In 1912, when Sidney Jared Torrance laid out the streets in his 609-acre development, he kept an unusual financial investment in the town that eventually bore his name.
The Pasadena-based developer did not, as is customary today, dedicate the land underneath the streets to the public. Los Angeles County was not interested, and there was no city yet--Torrance's incorporation was about 11 years in the future.
Over the years--as the streets were paved, as industry flourished and died, and as interest awakened in redeveloping Old Torrance--the Dominguez Land Corp., Torrance's firm, and its successors retained an interest in the land beneath the streets--sure that someday there would no longer be streets there and the interest would become valuable.
Until last week, that canny calculation from Torrance's earliest days had been delaying the latest plans for the city's future.
In a 26-acre redevelopment tract on the eastern edge of the city, parts of Mullin, Llewellyn, Engracia and Cravens avenues are being absorbed by Honda North American Inc.'s massive headquarters.
Their transformation from street to landscaped office complex had triggered an unusual condemnation claim by Remco-Real Estate Management Co., which bought the interest beneath the streets in 1941 as Dominguez Land went out of business.
Remco had demanded $500,000 from the city, arguing that its rights to the land had survived intact.
Typically, cities create streets by having property owners dedicate strips for public use. When a street is vacated, the adjacent property owners get the land back.
Dominguez Land, however--and later Remco--reserved the right to the land in the event it was not used for streets. Over the years, numerous adjacent property owners have paid small sums when the city vacated a street in which Remco claimed an interest. Remco President Jerry Alter said his firm's rights in such cases had never been tested in court.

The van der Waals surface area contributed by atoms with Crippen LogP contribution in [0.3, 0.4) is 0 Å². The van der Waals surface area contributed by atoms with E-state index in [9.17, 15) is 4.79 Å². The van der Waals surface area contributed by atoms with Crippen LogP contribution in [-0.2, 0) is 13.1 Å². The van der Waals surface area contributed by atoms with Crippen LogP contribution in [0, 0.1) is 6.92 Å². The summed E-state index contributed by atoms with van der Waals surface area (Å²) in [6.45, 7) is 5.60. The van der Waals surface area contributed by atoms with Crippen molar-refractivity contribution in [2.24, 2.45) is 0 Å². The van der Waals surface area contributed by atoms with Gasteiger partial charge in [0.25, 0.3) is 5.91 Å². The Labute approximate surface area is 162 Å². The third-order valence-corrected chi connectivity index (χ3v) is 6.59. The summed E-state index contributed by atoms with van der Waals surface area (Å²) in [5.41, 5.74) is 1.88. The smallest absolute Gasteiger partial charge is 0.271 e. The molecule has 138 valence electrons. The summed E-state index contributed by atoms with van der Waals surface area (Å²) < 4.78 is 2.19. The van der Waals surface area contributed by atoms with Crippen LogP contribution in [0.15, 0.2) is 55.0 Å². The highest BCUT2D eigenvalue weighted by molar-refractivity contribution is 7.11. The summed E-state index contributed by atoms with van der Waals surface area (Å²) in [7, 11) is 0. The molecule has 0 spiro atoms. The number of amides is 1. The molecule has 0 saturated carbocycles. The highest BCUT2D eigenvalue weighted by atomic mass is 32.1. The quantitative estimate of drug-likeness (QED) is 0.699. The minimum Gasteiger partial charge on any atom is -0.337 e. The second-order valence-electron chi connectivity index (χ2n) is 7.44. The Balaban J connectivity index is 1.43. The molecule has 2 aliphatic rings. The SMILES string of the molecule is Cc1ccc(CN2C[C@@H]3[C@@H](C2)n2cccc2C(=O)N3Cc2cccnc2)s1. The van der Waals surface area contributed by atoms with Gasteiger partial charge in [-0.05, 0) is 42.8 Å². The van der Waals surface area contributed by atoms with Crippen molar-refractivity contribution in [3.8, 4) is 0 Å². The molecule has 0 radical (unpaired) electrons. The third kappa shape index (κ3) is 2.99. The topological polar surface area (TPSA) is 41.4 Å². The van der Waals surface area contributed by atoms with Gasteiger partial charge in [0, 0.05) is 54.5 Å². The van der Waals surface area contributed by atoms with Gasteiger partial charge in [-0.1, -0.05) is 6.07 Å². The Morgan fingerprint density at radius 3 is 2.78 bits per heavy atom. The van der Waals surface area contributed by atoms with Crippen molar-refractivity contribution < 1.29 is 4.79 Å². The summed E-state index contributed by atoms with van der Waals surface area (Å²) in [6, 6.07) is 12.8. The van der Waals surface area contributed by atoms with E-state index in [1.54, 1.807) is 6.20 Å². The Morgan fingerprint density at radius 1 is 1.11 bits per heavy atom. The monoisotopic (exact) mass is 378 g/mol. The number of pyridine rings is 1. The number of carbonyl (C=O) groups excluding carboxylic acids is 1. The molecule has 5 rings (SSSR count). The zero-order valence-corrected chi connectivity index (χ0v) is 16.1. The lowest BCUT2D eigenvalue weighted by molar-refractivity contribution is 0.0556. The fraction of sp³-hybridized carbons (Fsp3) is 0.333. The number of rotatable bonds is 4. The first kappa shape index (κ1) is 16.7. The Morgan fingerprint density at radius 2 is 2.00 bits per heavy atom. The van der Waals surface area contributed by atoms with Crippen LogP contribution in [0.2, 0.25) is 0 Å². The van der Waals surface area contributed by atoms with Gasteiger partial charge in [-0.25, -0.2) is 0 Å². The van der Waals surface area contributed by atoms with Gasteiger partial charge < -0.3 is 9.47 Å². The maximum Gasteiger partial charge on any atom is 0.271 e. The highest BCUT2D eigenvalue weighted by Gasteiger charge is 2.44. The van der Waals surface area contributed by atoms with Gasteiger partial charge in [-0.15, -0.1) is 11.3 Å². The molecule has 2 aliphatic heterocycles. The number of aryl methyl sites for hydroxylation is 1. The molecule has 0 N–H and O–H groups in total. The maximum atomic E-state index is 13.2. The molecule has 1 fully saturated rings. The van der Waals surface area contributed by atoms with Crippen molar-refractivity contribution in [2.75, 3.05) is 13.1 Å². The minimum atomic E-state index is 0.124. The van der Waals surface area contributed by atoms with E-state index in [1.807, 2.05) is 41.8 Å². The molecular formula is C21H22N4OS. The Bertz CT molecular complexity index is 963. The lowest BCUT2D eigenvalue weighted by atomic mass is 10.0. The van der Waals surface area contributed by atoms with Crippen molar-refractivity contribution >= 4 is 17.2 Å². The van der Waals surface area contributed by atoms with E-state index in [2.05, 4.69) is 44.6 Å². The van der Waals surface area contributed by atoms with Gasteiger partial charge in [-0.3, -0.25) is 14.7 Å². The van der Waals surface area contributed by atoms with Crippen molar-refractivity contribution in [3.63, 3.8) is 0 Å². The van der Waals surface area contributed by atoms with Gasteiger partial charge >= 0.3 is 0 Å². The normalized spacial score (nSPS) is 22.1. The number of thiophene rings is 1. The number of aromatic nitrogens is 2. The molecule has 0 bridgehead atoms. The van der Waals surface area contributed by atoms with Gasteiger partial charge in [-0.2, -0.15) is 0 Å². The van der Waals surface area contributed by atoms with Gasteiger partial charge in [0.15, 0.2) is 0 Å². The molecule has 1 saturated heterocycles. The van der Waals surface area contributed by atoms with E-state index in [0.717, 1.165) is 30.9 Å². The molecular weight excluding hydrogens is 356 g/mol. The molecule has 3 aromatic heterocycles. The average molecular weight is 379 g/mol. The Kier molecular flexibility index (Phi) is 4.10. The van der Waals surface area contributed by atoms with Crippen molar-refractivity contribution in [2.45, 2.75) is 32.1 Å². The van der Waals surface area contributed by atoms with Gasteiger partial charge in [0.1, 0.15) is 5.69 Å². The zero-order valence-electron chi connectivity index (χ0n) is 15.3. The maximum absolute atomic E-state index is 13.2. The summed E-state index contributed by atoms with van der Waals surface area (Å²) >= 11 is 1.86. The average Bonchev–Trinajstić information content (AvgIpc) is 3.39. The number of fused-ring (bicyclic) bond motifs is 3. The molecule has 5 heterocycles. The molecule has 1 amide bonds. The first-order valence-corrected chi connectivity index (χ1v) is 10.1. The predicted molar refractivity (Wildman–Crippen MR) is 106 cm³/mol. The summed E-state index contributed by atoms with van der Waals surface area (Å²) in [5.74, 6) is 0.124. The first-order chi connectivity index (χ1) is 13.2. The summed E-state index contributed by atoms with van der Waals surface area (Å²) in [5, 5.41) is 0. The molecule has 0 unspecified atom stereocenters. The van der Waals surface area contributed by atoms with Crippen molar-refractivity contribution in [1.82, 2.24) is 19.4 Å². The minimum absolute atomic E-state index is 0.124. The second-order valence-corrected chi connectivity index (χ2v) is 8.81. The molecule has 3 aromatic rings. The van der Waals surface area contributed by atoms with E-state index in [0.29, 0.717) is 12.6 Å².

At the Honda site, the city is condemning 26 acres and selling it to Honda. The city argued in Los Angeles Superior Court that converting from one public use to another--from streets to redevelopment--is protected in a way that vacating an unused street is not.
In January, a court ruling on a single parcel in the 26-acre site came out in favor of the city's position. Remco, which had been seeking $30,759 for a 10,253-square-foot stretch of Llewellyn Avenue, was awarded nothing.
Remco decided not to appeal. The issues were identical for the other 18 parcels in the site.
Alter said Thursday that because of the adverse ruling he had accepted the city's "very disappointing" offer of $2,500 to resolve the matter.
His son, John Alter, Remco secretary and the attorney who represented the firm, said the company would continue to seek payments from property owners outside the redevelopment area when streets are vacated.
He added that Remco does not give up its claim to land under other streets that might be included in city projects in other areas. "Each circumstance must be considered separately," he said.
Torrance City Atty. Stanley Remelmeyer said the settlement with Remco means that the remaining condemnation cases in the 26-acre site probably can be settled quickly. The Remco case "kept defendants from settling," he said.
He said that the property owners were reluctant to reach a deal with the city until they knew whether they would have to pay Remco anything. In some of the settled cases, property owners have paid Remco part of the condemnation awards, he said. The city has not paid Remco in any of the redevelopment cases.
Honda, which agreed to pay $13.1 million for the land in April, 1985, took possession of the 26-acre site later that year. Only after the court cases are settled can they obtain title to the land.